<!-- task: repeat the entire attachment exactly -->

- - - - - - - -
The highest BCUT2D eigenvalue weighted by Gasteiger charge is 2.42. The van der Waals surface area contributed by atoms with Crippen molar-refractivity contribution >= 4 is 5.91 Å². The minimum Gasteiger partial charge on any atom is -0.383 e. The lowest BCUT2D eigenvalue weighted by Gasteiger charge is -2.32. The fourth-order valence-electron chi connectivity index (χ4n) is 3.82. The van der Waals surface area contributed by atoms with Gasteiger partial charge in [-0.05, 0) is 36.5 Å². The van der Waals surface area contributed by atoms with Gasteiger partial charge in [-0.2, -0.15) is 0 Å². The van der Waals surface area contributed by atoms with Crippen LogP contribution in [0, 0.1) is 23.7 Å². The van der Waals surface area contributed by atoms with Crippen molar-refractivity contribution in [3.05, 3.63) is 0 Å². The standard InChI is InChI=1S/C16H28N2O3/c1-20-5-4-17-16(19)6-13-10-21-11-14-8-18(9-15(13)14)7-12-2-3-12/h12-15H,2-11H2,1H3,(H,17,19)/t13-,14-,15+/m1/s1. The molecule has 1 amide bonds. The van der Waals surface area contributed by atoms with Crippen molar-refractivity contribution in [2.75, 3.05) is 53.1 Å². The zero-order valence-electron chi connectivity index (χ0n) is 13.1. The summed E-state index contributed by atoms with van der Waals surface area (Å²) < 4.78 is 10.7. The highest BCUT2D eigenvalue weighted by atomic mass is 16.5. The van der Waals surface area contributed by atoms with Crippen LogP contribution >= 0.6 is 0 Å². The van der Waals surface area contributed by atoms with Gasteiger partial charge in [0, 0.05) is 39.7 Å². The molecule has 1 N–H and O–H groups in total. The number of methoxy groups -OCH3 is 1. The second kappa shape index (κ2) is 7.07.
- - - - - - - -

The highest BCUT2D eigenvalue weighted by Gasteiger charge is 2.42. The van der Waals surface area contributed by atoms with Crippen molar-refractivity contribution >= 4 is 5.91 Å². The minimum Gasteiger partial charge on any atom is -0.383 e. The lowest BCUT2D eigenvalue weighted by Gasteiger charge is -2.32. The fourth-order valence-electron chi connectivity index (χ4n) is 3.82. The van der Waals surface area contributed by atoms with Gasteiger partial charge in [-0.05, 0) is 36.5 Å². The van der Waals surface area contributed by atoms with Gasteiger partial charge in [-0.2, -0.15) is 0 Å². The van der Waals surface area contributed by atoms with Crippen LogP contribution in [0, 0.1) is 23.7 Å². The van der Waals surface area contributed by atoms with Crippen molar-refractivity contribution in [3.05, 3.63) is 0 Å². The standard InChI is InChI=1S/C16H28N2O3/c1-20-5-4-17-16(19)6-13-10-21-11-14-8-18(9-15(13)14)7-12-2-3-12/h12-15H,2-11H2,1H3,(H,17,19)/t13-,14-,15+/m1/s1. The molecule has 1 amide bonds. The van der Waals surface area contributed by atoms with Crippen molar-refractivity contribution in [2.75, 3.05) is 53.1 Å². The zero-order valence-electron chi connectivity index (χ0n) is 13.1. The summed E-state index contributed by atoms with van der Waals surface area (Å²) < 4.78 is 10.7. The highest BCUT2D eigenvalue weighted by atomic mass is 16.5. The van der Waals surface area contributed by atoms with Crippen LogP contribution >= 0.6 is 0 Å². The van der Waals surface area contributed by atoms with Gasteiger partial charge in [0, 0.05) is 39.7 Å². The molecule has 1 N–H and O–H groups in total. The number of methoxy groups -OCH3 is 1. The second kappa shape index (κ2) is 7.07.